Wow, what a great weekend! I planned to post everyday but by the end of the day I was so tired I fell asleep as soon as I sat down. This will be mostly a picture post with a little bit of commentary.
As you can see the grounds are beautiful. Although there has been terrible flooding in Alberta during this time, the rain helped make these grounds even more lush (although the mosquitoes were relentless).
Jeremy found a really cool wetland area on the college grounds that has a great walking path that lead up to a gazebo that would be a great spot to relax and read a book (or knit).
There are also barns on campus, we visited the horses and their babies <3
One thing that could be good or bad depending on how strong your will power is... there are always items for sale, at really great prices and available everywhere you look. This spinning wheel was for sale and looked very interesting.
I helped out with the wool show again this year. I had fun scribing, laying out the fleeces into sheep shape and filling out the judging cards. We had over 50 fleeces this year. The wool judge, although a tough marker, showed a lot of knowledge and kept the audience - yes we had an audience, interested. The whole point of the wool show is to educate and I believe we achieved that. We spent the day laughing and making friends. The following day was the wool auction. People could bid on fleeces based on the judges marks/comments or by feeling the fleeces themselves. As usual the auction was a big success, people went a little crazy when it came down to crunch time but that's part of the fun ;P
There is also another auction which creates a lot of excitement and wow there were so many great items to chose from. I bid on a couple things and won a couple bags of cotton. There was fibre of all kinds, fibre tools, a spinning wheel, an antique sock knitting machine (!) bags, books, clothing and SO much more.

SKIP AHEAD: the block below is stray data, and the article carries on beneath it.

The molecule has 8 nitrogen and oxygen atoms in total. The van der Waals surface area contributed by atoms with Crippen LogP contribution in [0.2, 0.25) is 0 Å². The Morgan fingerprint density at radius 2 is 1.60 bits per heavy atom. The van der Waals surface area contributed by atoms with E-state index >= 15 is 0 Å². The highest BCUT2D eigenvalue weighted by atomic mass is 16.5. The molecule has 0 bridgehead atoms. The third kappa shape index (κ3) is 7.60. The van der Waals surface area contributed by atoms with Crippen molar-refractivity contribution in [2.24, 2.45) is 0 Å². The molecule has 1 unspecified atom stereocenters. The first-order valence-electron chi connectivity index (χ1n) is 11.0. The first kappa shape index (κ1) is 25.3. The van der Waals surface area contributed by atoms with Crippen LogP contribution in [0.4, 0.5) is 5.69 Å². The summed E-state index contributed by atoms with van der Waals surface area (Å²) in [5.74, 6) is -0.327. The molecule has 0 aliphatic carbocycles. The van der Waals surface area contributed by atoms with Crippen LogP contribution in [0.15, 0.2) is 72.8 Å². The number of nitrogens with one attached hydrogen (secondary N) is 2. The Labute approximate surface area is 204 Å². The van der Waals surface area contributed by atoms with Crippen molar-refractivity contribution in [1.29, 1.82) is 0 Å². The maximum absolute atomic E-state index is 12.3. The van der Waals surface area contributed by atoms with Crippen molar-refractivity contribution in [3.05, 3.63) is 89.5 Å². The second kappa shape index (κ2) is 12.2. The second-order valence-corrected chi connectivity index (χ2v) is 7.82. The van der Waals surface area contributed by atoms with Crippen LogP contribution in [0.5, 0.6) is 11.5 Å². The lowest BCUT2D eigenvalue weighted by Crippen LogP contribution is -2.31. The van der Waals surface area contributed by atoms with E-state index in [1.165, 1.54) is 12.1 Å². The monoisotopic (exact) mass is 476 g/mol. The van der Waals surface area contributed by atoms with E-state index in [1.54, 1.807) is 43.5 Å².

There are social events put on by the college every night during the weekend. I went to see a fellow guild member talk about how spinning changed her life. Colleen Nimetz is a master spinner and is a silk expert. She talked about her time spent at a silk farm in Laos and all the work that's goes into reeling silk. The most impressive part about her presentation is at the end she showed a picture of her sitting with a live tiger and spinning tiger fibre on her Tabachek spindle... now that's cool!! We also went to a pub night in honour of Shuttleworks who became a Titanium sponsor this year. There is also the fashion show on the last night, you can see all the wonderful work people do and all the talent that surrounds you during Fibre Week.
Saturday we stayed up late to watch the fireworks put on by the college to celebrate their 100th year. I have to say the show was VERY well done! A lot of thought and effort was put into it. They shot off fireworks to music and they were perfectly timed. They even had fireworks that when they exploded they made hearts and the number 100. Well worth the wait!
Olds is a beautiful town and had lots to offer during our visit. We also checked out the Summer Oldstice street fair and car show and ate at the BEST restaurant ever called Stonewood Grill. Can't wait for next year.
Time for another giveaway, and just in time for Tour de Fleece! The prize this time is a top whorl spindle made by Jill Holbrook and some merino & merino/silk fibres. This is a great little starter kit for someone who wants to learn how to spin or another great addition to your spindle collection. So now for the catch, to win this you must answer a skill testing question:
"What is the difference between top and roving?"